Years ago, when I first started looking for homes to renovate and either rent out or resell, I would tell my agent to find me homes that had cat pee on the carpet. You see, I liked homes that smelled bad, were closed up and hot, and had lots of garbage all over the place. I liked homes that other people could not stand to go inside of and wanted to get out of as soon as they got into them. I liked them even better if prospective buyers wouldn’t even get out of the car to go inside. I liked these things expressly because most end user buyers did not. They just could not see past the garbage, the un-mowed lawn, and the smell of cat pee on the carpet.
You see, I know how to fix the smell of cat pee. I know how to clean up garbage and re-landscape a house. These are easy fixes. As I became more experienced at renovating houses I added more things to my list that began with a bad smell. I looked for properties that had these easy fixes that turned off other buyers. These lower the attractiveness of the homes and lowered the price. It made buying them easier for me.
I found a house in San Carlos Park a few years ago. The previous owner had rented it out to someone that raised Rottweilers. The house had all the right things wrong with it. The stench was so bad in the home that most people turned away at the front door. It was the middle of the summer and no air was on. It was closed up, hot and had flies inside. The garage was full of garbage, old appliances and boxes of junk.
The house also had all the right things – location, three bedrooms, two baths, a two car garage, and the yard, while messy, had a good base of mature trees and bushes. The air conditioning and the roof were in good shape (two key expense factors in renovations). The kitchen and baths, while in need of a good cleaning and paint were in decent shape as well.
I bought the house at an excellent price. To remove the carpet I had to cut it into small pieces. It was so loaded with urine and feces that any piece over 5 feet by five feet was too heavy to carry. I then bought an ionizer for around $700 (I still use it today on renovation projects) and closed up the home with the ionizer and the air running for two weeks before the smell was gone.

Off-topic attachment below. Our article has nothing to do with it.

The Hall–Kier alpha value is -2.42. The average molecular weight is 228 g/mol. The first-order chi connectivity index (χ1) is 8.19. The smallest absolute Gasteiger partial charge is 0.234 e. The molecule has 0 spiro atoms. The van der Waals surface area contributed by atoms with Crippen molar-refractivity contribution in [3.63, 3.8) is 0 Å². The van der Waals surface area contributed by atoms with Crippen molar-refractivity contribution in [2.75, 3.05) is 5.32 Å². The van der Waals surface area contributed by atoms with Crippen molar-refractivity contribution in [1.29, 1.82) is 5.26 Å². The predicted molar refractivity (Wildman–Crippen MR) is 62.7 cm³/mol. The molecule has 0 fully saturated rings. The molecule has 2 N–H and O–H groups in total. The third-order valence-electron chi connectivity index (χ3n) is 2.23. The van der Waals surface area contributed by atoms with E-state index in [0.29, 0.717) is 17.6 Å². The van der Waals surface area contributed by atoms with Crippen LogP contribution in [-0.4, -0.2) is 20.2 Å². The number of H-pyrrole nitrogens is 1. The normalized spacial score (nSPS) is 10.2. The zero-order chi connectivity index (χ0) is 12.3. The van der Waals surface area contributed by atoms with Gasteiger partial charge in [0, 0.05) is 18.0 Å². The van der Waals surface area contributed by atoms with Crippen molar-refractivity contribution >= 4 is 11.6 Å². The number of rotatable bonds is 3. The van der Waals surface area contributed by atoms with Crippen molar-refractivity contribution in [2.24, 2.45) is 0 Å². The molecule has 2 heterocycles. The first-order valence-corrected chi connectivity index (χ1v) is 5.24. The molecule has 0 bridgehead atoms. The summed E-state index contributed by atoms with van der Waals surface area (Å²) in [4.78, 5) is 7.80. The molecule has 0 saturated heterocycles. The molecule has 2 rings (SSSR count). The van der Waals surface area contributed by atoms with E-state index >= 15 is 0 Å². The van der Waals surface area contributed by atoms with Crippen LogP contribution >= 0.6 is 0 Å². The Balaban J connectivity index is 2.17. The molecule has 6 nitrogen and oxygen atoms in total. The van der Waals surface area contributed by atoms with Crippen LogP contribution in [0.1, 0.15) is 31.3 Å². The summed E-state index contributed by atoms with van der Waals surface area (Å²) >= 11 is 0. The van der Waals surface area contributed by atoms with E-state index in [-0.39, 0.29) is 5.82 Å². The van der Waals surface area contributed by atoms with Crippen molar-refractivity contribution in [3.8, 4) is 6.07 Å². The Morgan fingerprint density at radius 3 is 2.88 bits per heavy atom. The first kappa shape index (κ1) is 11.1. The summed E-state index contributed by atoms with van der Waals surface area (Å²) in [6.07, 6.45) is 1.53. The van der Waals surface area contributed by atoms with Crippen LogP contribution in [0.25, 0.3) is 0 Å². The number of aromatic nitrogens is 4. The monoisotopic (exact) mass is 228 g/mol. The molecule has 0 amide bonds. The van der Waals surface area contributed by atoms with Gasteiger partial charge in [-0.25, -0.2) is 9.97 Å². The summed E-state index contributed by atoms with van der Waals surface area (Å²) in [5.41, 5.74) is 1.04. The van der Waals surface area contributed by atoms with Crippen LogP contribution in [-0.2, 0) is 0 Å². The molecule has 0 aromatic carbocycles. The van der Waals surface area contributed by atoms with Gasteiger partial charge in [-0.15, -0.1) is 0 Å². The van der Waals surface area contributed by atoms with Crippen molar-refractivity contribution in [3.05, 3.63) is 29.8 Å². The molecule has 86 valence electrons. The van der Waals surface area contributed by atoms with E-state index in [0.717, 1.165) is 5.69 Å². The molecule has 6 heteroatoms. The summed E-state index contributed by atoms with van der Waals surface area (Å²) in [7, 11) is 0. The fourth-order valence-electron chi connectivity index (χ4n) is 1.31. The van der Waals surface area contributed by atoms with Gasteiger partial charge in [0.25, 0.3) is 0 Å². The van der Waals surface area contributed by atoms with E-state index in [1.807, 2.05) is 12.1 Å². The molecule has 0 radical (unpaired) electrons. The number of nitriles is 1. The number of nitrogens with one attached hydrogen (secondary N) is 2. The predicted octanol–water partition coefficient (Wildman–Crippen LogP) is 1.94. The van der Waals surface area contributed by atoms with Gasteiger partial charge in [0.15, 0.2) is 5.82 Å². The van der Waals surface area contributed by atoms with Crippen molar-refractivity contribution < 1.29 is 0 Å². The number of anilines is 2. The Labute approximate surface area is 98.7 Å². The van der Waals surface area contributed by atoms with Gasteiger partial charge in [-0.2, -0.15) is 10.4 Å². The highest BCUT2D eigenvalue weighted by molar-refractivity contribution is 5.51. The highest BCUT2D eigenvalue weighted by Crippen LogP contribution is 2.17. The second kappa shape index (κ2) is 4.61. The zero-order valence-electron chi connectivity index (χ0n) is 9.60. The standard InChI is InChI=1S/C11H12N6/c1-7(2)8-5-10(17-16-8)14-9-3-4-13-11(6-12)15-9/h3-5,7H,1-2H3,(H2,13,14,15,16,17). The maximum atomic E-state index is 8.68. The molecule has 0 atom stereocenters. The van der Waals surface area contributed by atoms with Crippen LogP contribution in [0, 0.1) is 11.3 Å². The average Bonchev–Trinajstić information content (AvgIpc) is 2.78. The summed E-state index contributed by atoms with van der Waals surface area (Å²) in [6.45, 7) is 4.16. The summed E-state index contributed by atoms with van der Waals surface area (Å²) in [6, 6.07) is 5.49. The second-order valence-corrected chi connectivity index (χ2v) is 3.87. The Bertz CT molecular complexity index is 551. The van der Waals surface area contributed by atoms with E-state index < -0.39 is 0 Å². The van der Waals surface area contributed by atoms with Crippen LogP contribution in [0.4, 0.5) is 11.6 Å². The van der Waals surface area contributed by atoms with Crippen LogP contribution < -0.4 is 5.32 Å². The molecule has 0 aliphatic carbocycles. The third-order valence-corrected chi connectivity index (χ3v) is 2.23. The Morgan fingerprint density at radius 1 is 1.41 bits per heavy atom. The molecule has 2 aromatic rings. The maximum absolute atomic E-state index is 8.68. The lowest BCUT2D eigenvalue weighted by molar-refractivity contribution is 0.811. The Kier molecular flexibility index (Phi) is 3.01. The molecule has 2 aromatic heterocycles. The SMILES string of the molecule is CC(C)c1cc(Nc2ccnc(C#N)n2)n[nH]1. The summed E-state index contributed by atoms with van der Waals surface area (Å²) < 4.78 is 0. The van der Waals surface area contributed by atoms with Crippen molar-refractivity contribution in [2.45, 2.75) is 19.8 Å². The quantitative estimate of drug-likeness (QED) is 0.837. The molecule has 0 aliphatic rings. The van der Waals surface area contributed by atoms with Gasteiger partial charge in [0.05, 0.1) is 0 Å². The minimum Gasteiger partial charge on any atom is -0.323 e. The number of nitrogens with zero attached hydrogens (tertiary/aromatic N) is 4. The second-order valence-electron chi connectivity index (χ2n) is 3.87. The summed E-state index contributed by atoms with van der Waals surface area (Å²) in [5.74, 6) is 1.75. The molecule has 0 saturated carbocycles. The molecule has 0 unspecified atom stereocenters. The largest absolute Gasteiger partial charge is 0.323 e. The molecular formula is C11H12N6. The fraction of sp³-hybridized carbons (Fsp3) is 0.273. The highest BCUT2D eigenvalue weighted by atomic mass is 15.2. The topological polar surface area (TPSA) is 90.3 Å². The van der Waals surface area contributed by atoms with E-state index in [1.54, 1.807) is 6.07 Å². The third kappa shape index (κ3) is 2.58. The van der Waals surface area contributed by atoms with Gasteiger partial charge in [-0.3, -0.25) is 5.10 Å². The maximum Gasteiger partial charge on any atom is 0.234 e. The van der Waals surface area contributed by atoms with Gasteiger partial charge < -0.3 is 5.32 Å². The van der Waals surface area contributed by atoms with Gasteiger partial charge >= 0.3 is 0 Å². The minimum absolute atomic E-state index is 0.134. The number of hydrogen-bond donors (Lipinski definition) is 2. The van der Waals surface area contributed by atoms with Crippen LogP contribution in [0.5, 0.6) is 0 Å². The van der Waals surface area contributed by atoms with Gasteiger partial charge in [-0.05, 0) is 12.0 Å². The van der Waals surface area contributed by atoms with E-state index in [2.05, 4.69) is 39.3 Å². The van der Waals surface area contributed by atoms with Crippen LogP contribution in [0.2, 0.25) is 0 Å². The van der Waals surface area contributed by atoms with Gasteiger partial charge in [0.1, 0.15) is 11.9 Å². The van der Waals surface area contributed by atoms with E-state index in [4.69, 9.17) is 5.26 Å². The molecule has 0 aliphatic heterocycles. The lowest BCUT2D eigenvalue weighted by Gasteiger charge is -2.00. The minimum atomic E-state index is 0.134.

After paint, new carpet, new switch plates and outlet covers, and I had a gem of a house to sell.
I still look for cat pee in my deals. What I mean is I look for problems with a property that I know how to fix. You can be especially successful if you learn how to fix problems that others may not want to address.
Last week I put a contract on a piece of land upon which we would like to develop about 20,000 square feet of retail. The land previously had a UST (Underground Storage Tank) from a gas station that was on the site years ago. I have some experience with UST’s as I owned a bus terminal that had one. I know the risks and I know the cost of remediation. I was comfortable with the worst case scenario and how to handle it. I mentioned to one of my associates that this was just cat pee on the carpet. His reply was, “Huh?”
That’s what reminded me of the cat pee story and was the catalyst for this column. Look for the cat pee deals and furthermore, become experts in different kinds of cat pee, err, problems that can be fixed.
PS – the cover page for this article was an actual deal we looked at recently, see the two cats in the eaves?